The development of anti-N-methyl-D-aspartate (NMDA) receptor encephalitis is often associated with neoplasia or infectious diseases as antibodies against neurons or synaptic proteins surface. A 30-year-old male patient was admitted to our department because of neurocognitive symptoms, particularly memory difficulties which had appeared a year prior and since then had been increasing. He had a medical history of smoking and hypertension. On examination, there were no focal neurological deficits. However, neuropsychological tests confirmed a lack of concentration and short-term memory impairment. Brain magnetic resonance imaging (MRI) and electroencephalography (EEG) remained unremarkable. Cerebrospinal fluid (CSF) analysis revealed a low lymphocytic pleocytosis without oligoclonal bands. Serum testing for human immunodeficiency virus (HIV) was positive with 420,000 HIV-1-RNA copies/ml. On a more detailed physical examination, a large number of purple patches were found on the entire body, which a biopsy confirmed to be Kaposi sarcoma (KS). A positive serum and CSF NMDA receptor antibody titer (serum 1:280; CSF 1:8) confirmed the diagnosis of an AIDS-associated anti-NMDA receptor encephalitis; therefore, we treated him with antiretroviral and immunosuppressive therapy. After 12 months, the KS lesions faded and the cognitive deficits improved slightly. Our case highlights that a detailed clinical examination and searching for neoplasia and/or an infection are helpful, though often neglected, tools for detecting an anti-NMDA receptor encephalitis.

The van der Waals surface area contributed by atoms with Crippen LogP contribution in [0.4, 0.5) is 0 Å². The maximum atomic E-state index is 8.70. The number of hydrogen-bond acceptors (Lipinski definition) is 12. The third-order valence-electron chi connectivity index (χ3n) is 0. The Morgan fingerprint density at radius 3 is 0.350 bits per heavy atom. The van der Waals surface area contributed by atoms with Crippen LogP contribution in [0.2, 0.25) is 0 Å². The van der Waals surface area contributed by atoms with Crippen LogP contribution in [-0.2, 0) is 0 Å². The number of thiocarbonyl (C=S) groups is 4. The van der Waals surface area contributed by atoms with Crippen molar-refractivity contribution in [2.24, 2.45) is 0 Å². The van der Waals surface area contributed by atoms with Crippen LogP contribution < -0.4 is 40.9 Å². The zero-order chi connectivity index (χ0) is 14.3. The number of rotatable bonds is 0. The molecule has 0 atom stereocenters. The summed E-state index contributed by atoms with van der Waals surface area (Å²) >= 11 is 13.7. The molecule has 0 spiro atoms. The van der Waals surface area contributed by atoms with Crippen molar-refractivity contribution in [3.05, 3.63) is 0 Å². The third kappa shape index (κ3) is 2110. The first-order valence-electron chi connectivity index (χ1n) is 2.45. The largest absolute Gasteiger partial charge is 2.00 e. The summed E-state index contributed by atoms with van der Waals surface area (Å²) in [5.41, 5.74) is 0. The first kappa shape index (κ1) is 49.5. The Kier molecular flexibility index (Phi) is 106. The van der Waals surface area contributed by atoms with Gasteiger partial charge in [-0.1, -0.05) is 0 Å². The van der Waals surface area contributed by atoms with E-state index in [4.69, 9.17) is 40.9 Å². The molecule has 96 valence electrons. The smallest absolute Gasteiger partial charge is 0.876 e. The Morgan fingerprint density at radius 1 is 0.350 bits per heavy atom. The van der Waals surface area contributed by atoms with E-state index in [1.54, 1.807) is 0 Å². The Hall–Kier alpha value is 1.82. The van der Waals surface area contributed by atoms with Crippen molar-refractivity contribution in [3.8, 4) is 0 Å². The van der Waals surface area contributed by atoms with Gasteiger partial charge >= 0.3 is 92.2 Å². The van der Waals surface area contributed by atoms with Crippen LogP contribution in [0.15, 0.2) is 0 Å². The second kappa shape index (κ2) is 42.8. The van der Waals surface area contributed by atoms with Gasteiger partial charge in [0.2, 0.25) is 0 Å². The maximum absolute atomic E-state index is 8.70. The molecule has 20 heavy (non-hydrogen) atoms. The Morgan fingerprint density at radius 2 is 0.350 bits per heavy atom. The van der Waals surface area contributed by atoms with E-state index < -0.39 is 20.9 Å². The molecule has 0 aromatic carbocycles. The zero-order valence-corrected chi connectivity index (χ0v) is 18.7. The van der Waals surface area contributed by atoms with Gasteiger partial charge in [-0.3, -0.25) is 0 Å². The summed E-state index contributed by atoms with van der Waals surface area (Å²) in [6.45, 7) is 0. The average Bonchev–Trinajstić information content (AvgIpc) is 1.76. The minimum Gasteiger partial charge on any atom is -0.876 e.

Keywords: Anti-NMDA receptor encephalitis; HIV; Kaposi sarcoma; Limbic encephalitis.